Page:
Textile Idiom Series: “All wool and a yard wide”

April 17, 2023

From Tupper Lake Free Press and Tupper Lake Herald, November 15, 1956.

Much of our everyday language—in the form of idioms, clichés, or metaphors—makes reference to textiles. Using these phrases, we weave stories, spin tales, and thread narratives. But where do these expressions come from, and what do they mean? 

In a blog series posted on intermittent Mondays, we will be unpacking textile-related idioms. Stay tuned to learn their metaphorical and historical meanings.

“All wool and a yard wide” is a fairly archaic North American idiom describing a person who is sincere and genuine, with honorable intentions. While using this phrase in contemporary times may garner some confused reactions, it was commonplace in the nineteenth- and twentieth-century United States. The Cassell Dictionary of Slang refers to this idiom as having marketing origins, perhaps from advertising copy for textile trade promotions.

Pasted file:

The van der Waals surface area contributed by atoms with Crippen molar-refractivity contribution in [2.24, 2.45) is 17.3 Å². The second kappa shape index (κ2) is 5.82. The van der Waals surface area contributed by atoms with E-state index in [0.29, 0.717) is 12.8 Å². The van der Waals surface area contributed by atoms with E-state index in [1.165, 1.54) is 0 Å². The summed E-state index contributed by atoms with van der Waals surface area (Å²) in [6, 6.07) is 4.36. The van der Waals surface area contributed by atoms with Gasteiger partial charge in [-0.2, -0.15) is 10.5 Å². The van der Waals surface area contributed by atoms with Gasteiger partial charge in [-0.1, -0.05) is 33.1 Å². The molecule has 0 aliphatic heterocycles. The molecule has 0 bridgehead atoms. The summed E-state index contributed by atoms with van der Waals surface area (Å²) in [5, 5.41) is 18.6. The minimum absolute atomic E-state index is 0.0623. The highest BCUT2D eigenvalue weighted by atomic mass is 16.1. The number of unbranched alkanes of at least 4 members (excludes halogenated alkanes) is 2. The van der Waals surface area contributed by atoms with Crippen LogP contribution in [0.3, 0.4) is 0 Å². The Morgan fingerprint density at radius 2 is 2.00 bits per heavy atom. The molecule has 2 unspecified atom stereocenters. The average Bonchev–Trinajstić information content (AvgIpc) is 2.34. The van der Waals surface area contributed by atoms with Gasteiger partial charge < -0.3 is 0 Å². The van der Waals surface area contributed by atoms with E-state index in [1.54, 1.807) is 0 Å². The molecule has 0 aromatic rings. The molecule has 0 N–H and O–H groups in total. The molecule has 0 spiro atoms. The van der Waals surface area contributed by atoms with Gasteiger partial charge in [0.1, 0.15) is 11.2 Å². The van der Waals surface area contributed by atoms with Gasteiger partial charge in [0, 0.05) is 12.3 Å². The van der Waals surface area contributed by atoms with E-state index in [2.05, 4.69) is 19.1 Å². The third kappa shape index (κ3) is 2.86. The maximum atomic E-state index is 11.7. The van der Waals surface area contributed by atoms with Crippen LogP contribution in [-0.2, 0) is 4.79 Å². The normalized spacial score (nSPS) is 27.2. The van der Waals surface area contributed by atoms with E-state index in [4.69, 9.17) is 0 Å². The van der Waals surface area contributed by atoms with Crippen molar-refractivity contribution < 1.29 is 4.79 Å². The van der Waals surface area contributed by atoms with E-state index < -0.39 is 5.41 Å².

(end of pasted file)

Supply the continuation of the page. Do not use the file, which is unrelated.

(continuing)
A second version of this phrase, “all wool and no shoddy,” also exists. “Shoddy” is a cheap alternative to pure woolen yarn made from recycled rags and a small percentage of real wool, so a pure woolen textile—with “no shoddy”—was considered to be genuine.

From the “Chuckle Column,” The Williamson Sun and The Williamson Sentinel, November 10, 1927.